While a new crisis looms in for big banks in Europe, large United States banks are in good financial shape. Why then are they losing customers?
U.S. bank profitability has greatly improved. Return on assets, the key measure of profitability for a bank, has risen from basically zero in the summer of 2009 to 0.85 percent today. For the nation’s largest banks. profitability is closer to the long-term average of 0.97 percent.
Bank profits are on the rise, but banking customers are on the decline. While the total amount of cash held in checking accounts is up, the number of clients for all these accounts is lower.
There are about 1,000 fewer commercial banks in U.S. today than in 2006. The value of small certificates of deposits is down by 50 percent since 2006. The total number of loans at U.S. commercial banks has also fallen 6 percent in just the last three years.
Government-imposed price controls are driving customers away.
The banking industry is responding to new rules from Congress and the Federal Reserve about what they can charge on customer accounts and how they can invest the bank’s capital with higher fees on consumer accounts. Bank of America and other large institutions are raising debit-card and checking-account fees.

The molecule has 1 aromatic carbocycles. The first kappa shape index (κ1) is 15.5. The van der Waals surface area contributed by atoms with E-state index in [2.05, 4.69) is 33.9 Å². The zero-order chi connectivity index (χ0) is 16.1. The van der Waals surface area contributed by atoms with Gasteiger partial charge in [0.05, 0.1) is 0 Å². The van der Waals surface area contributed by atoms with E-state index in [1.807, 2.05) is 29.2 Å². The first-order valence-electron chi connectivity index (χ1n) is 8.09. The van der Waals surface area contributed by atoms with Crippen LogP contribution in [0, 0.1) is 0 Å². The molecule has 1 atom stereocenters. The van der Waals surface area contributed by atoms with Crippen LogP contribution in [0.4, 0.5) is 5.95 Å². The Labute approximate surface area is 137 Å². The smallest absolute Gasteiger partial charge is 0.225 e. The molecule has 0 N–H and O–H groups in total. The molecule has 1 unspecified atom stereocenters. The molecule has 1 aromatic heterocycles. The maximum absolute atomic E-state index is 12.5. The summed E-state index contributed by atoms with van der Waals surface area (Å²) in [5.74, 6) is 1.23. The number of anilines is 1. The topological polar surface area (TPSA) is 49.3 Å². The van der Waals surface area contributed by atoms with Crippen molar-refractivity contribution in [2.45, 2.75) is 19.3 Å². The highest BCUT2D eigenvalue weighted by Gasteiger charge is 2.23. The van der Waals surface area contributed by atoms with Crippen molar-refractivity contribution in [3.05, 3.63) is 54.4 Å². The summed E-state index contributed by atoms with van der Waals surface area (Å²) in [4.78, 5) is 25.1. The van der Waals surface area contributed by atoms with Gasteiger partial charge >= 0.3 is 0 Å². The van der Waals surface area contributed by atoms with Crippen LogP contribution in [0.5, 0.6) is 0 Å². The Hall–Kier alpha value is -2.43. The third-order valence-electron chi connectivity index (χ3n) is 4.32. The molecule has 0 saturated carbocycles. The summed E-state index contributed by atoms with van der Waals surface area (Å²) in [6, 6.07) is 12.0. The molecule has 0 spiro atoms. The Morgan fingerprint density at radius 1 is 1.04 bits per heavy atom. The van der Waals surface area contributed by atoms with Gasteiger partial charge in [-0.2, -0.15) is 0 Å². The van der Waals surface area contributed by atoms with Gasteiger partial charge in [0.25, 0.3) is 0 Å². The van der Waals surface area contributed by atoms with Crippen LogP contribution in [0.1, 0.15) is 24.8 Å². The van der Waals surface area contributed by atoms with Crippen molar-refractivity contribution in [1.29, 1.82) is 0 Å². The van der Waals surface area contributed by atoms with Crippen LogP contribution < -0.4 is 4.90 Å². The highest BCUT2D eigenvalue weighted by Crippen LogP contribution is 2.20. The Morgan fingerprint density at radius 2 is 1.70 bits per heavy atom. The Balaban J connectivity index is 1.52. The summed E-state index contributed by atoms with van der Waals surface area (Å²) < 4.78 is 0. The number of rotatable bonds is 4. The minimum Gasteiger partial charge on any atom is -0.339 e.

With bank charges rising, low-income customers are turning to nonbank financial-services companies. According to a 2009 study by the Federal Deposit Insurance Corp., about 6.7 percent of Idaho’s population is unbanked, meaning they do not use traditional banks for basic financial services. This rate is slightly below the national average but undoubtedly rising with the weak economy and poor job outlook.
The stock market had a rough summer and remains flat for the year, but one sector is on a roll: payday lenders and pawn shops. The stock price of payday lender Advance America has more than doubled since last October. Cash America International Inc. has seen its stock rise 50 percent over the same period.
Previous bank customers are turning more and more to payday lenders for check-cashing and short-term loans. This move will cost them dearly. The annual interest rate on short-term loans at these establishments can easily run more than 500 percent.
Small, locally owned Idaho banking institutions could bring these potential customers back to the system, since their size exempts them from most of the new banking regulations.
Unfortunately, Idaho’s banking industry is weak and unprofitable. Return on assets at the 18 financial institutions the FDIC tracks in Idaho rose this year to a negative 0.07 from a negative 0.55 percent in 2009, still well below the 0.87 percent earned in 2008. The improvement, however, is due primarily to fewer write-offs of bad loans. As of June 30, total net interest income at Idaho banks is off 12 percent over the last three years.
As conditions improve, our local banks will hopefully keep account fees low and prevent more Idaho households from losing their shirts at the payday lenders.
Peter Crabb is a professor of finance and economics at Northwest Nazarene University in Nampa. Reach him at firstname.lastname@example.org.